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Blog Uncategorized Unicorns and “private” backdoors to managing your cloud (aka. things that don’t exist)
Nov 01 2013

Unicorns and “private” backdoors to managing your cloud (aka. things that don’t exist)

For every box that contains a secret, someone wants to open it. That secret may be where you hid your favorite pair of socks or the private key for your certificate authority. Simply because that box contains a secret is enough to make someone want it. Recently you may have read about the breach over at MongoHQ and then the follow up about what happened has been detailed over here. Since this topic has been so well covered by both the company and 3rd parties I don’t want to continue to talk about the breach but about one of the issues that lead to this breach: accessibility.

When building a cloud you are building a digital fortress floating out in the Internet. It has its moats, drawbridges, and portcullis that protect access from your visitors from accessing your system. However there often are unprotected entrances to servants quarters that may be left open. These servants quarters in this case is the management access into your cloud. While you might hope that these doors are left in the shadows and unnoticed they often are not. Because Internet connectivity is so fast its completely possible to scan every IPv4 address on the Internet in less than a day. Here is an example of long time security guru Rob Graham scanning for SSH in a matter of 10 hours. This means that is easily possible to find these dark corridors that allow entrance into your castle in the cloud. To prevent access into your cloud it is best to implement a VPN or have specific management service to access your devices. Some cloud management providers such as Vistara provide such a service. Meaning that the only way to access the hosts are through an authenticated portal that ensures that only specific people can access the service.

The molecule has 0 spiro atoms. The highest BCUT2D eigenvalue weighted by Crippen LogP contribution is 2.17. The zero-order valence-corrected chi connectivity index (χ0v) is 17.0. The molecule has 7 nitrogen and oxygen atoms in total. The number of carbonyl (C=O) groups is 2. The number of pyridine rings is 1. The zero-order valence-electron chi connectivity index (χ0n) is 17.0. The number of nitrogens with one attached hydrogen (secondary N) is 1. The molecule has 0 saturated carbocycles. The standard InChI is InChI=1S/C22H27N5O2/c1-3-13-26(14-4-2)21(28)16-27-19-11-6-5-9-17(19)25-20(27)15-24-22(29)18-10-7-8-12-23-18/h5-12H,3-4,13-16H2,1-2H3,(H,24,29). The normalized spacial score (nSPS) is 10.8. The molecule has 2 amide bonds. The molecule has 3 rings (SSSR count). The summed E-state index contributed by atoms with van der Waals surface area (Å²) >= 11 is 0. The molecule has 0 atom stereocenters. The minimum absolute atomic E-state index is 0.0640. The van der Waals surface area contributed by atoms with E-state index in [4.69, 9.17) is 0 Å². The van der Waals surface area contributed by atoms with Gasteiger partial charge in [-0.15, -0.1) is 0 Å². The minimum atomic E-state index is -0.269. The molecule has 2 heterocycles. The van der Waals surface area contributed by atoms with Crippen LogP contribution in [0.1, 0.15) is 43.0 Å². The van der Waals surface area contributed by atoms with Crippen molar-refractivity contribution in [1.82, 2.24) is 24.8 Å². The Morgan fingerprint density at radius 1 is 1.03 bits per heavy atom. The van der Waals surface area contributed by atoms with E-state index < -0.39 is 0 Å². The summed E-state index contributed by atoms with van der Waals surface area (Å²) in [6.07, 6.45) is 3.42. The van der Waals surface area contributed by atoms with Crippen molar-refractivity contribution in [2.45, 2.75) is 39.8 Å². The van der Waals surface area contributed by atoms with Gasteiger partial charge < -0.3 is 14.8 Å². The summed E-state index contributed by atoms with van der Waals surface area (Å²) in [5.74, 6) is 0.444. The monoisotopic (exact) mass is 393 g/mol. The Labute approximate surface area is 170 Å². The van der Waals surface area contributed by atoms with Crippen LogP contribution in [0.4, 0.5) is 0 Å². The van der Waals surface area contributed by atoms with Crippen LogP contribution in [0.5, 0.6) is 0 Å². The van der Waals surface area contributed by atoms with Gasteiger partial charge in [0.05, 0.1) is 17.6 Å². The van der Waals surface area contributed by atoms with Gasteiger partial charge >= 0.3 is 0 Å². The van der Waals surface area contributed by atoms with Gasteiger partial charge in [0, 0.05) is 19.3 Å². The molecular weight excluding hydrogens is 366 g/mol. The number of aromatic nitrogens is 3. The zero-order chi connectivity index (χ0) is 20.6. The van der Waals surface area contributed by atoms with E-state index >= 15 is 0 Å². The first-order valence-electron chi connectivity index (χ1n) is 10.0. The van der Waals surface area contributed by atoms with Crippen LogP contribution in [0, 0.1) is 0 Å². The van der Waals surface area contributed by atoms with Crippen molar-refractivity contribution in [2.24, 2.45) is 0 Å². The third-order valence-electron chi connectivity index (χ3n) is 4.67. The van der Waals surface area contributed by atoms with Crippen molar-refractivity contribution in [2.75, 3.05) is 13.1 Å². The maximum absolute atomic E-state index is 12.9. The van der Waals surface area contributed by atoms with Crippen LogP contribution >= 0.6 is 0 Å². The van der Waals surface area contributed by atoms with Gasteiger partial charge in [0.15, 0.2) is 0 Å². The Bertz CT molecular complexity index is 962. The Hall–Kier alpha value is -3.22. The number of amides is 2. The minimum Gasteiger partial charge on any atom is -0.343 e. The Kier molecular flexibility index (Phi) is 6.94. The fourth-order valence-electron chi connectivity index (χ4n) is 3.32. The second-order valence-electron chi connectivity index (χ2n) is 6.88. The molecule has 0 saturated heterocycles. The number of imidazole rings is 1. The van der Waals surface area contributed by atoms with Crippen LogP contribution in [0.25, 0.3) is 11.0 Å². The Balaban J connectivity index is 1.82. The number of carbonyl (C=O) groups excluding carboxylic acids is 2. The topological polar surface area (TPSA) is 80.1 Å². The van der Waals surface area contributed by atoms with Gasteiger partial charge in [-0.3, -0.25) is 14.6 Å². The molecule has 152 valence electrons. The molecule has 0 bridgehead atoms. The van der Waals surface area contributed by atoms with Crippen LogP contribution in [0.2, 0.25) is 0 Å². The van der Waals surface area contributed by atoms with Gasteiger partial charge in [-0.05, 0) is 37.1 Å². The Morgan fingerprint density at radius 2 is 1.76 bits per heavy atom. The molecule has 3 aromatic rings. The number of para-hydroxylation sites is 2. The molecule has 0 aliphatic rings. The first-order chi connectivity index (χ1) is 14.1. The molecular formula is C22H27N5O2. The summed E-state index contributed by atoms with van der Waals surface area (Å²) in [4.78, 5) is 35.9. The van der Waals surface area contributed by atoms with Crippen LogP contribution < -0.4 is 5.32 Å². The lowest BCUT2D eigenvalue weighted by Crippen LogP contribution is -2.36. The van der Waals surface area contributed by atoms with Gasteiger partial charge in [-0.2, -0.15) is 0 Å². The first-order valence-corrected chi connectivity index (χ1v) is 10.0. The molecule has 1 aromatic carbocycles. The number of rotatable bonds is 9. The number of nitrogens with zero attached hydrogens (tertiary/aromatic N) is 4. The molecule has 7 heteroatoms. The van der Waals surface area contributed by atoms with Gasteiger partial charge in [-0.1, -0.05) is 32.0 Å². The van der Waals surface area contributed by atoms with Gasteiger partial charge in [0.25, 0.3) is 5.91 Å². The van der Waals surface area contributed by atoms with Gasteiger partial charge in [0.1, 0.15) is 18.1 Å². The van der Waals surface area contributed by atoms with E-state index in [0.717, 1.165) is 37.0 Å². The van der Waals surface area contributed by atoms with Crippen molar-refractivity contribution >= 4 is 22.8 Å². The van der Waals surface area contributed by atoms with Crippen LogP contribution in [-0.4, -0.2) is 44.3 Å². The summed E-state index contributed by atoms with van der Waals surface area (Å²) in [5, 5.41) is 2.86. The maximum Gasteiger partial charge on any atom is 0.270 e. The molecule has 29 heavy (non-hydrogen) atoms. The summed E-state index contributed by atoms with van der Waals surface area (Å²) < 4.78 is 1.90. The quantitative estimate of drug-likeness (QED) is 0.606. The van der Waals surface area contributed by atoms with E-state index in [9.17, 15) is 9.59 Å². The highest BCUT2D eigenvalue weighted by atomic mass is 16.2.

No matter what method you use when accessing a cloud it needs to use strong authentication. This needs to be something that is outside of human control. Humans make stupid mistakes and they want the easiest solution to problems. This leaves us with passwords such as “ilovemom” or “whatdoesthefoxsay”. To take this problem out of humans hands two-factor authentication should be used. Lets take a look at a company Activision Blizzard who had a huge problem of account theft. They make hugely popular games such as World of Warcraft, Diablo, and Starcaft. These games contain earned currency or items that can be sold for real world money. Early on Blizzard determined that they couldn’t trust users to secure their own accounts so they implemented a two-factor authentication. But to ensure users would use this authentication method they made it very simple to use. They gave away free software for all smart phones, sold authentication tokens at cost, and even offered a phone service where you can call into to get a token. In the end Blizzard knew the only way to win this battle was to make it so easy to use two-factor authentication that the users couldn’t afford to not use it.

So in summary if it is easy for you to access the management of your cloud service it will be for someone else as well. Consider that your adversary has an infinite amount of time, compute, and bandwidth to combat you with. To minimize your risk you need to utilize strong authentication and restricted access into your cloud management environment. These are the steps that MongoHQ took after the breach and its something that everyone should take before your breach.

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